Alex Hunt

Snapshot Testing in Python for Sublime Text Plugins

I recently authored a small Sublime Text plugin called Sublime tmux that provides commands to interact with tmux sessions directly from the editor. Even though its features are concise, I later ended up adding several small enhancements which unveiled a non-trivial number of edge cases which I’d wished were covered by tests.

At Digital Detox we currently write our JavaScript tests using Jest, which allows us to rapidly iterate thanks the use of test snapshots. This involves writing select data fragments to a file as a snapshot and diffing against these in subsequent runs, putting any changes to an API surface up for review. This approach would be a perfect fit here, and as such I was determined try to make this — as far as I can tell — the first use of snapshot testing in a Sublime package.

Writing unit tests for Sublime

Install SublimeText/UnitTesting

This is the main testing framework for Sublime Text 3. It hosts tests written for Python’s built-in unittest framework and allows tests to interact with Sublime API features in the current app instance. It is distributed as a Sublime package installable from Package Control.

notion image

Define a test case

With direction from the provided test examples, I created a single test module in my project. I could then run UnitTesting: Test Current Package from the Command Palette, which executes all tests found and prints the results to an output pane.

test_run_current_file (test_open_tmux.TestOpenTmuxCommand) ... ok

This first test sets a mock return value for the current directory path and invokes the tmux_open plugin command. Depending on what your particular plugin does, the availability of the Sublime API library here is likely to provide necessary hooks for calling whatever logic needs to be asserted.

import sublime
from unittest import TestCase, mock

class TestOpenTmuxCommand(TestCase):
    def test_run_current_file(self, os_dirname_mock):
        os_dirname_mock.return_value = '/home/user/example-project'


I found mocking APIs with Python’s unittest.mock library convenient to use. Here however, details for self.subproc_popen_mock have been omitted for conciseness. TestCase also provides a complete set of assertion methods.

Pretty cool — but this is not the end. Next, we’re going to assert what was called using snapshots.

Snapshot testing for Python is a thing!

If you’re following what the subject plugin does, it ultimately makes command calls to the running tmux server:

tmux new-window -c /home/alex/Development/dotfiles

During execution, this takes the form of a subprocess.Popen instance with a given set of arguments that contain tmux commands. So writing a snapshot assertion storing the call_args sent is all we need to do to cover this commands sent for each test.

The SnapshotTest library

This all depended on the existence of a Jest-like snapshot test library for Python. Thankfully, the creator of graphene had exactly this in mind with SnapshotTest, a relatively new testing module. We can install this using pip.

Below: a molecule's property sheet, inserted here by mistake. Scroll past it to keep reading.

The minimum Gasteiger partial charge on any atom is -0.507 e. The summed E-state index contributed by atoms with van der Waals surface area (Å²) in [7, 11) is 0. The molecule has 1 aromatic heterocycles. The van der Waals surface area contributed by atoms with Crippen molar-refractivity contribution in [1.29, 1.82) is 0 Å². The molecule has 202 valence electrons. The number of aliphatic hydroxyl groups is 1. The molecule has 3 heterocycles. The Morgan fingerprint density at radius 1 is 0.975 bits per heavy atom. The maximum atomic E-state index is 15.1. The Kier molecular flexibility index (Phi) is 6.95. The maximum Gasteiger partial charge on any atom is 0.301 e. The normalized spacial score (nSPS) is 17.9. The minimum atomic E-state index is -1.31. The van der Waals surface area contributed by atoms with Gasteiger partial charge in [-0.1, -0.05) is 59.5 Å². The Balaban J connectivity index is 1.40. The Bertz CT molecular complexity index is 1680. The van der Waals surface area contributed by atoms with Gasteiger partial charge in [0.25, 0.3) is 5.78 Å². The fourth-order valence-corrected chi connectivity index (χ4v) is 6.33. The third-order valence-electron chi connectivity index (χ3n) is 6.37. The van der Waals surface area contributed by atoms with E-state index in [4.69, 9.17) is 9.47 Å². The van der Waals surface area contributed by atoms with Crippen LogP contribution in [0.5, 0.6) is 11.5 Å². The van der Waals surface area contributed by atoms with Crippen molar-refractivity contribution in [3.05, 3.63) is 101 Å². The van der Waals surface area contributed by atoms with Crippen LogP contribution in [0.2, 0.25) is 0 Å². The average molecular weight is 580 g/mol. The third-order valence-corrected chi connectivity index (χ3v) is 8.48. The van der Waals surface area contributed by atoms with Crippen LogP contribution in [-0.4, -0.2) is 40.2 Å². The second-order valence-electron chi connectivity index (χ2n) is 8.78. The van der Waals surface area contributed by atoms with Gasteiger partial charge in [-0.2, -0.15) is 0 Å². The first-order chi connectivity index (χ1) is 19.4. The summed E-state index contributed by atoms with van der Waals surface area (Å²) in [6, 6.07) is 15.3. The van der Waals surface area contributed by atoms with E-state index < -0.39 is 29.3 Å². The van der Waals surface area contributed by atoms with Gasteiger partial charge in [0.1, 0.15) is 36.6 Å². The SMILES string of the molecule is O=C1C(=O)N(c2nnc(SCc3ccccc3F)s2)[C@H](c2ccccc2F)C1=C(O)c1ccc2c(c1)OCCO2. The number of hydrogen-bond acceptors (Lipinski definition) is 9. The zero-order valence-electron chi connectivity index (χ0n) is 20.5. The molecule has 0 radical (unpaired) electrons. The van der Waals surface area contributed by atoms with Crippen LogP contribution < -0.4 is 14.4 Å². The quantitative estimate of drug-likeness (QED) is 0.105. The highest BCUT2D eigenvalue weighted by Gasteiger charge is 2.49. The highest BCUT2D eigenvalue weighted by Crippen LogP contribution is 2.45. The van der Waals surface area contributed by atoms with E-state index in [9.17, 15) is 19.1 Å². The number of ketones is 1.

pip install snapshottest

Updating our tests

snapshottest.TestCase is based on unittest.TestCase, which means we can substitute one for the other in our class definition, leaving all standard assertion methods available.

import sublime
from unittest import mock
import snapshottest

class TestOpenTmuxCommand(snapshottest.TestCase):

Our test code now becomes, in fact, less interesting. A single self.assertMatchSnapshot assertion call is all that’s required. This example also shows additional use and mocking of Sublime's window API.

def test_run_unsaved_file_outside_project(self):
    view = sublime.active_window().new_file()

    with mock.patch('sublime.Window.folders') as window_folders_mock:
        window_folders_mock.return_value = []

        with mock.patch('os.path.expanduser') as home_dir_mock:
            home_dir_mock.return_value = '/home/user'


When this runs (still from the UnitTesting plugin) an entry is written to the newly created file tests/snapshots/ with the serialised snapshot data.

snapshots['TestOpenTmuxCommand::test_run_unsaved_file_outside_project 1'] = (

Looks like the right command arguments (sent as a list)! And this saved output stands to assert it stays that way in future. Happy days.

In review

It worked! With this workflow validated, I finished writing a full set of snapshot tests covering the majority of Sublime tmux’s command scenarios which are now merged, and am now in a much better position to make future changes.

Storing snapshots for each test saved authoring time over defining custom assertions, but this was still a fairly lengthy exercise overall. Specific to this plugin, I definitely spent too much time working out how to correctly shape mock Popen calls for precheck commands, which led me to skip mocking a few more complicated test conditions for now.

For the most part, the SnapshotTest library worked well, and will most likely be a part of my next general Python project. More work is needed to get tests working in CI however, as the Sublime UnitTesting package runs slightly differently as configured and can’t find the snapshottest dependency. This is something I hope to resolve soon though.

All the tests written can be viewed here. If you’re a Sublime package maintainer and are inspired to try any of this out for yourself, please feel free comment below with any questions or feedback, or message me on Twitter.

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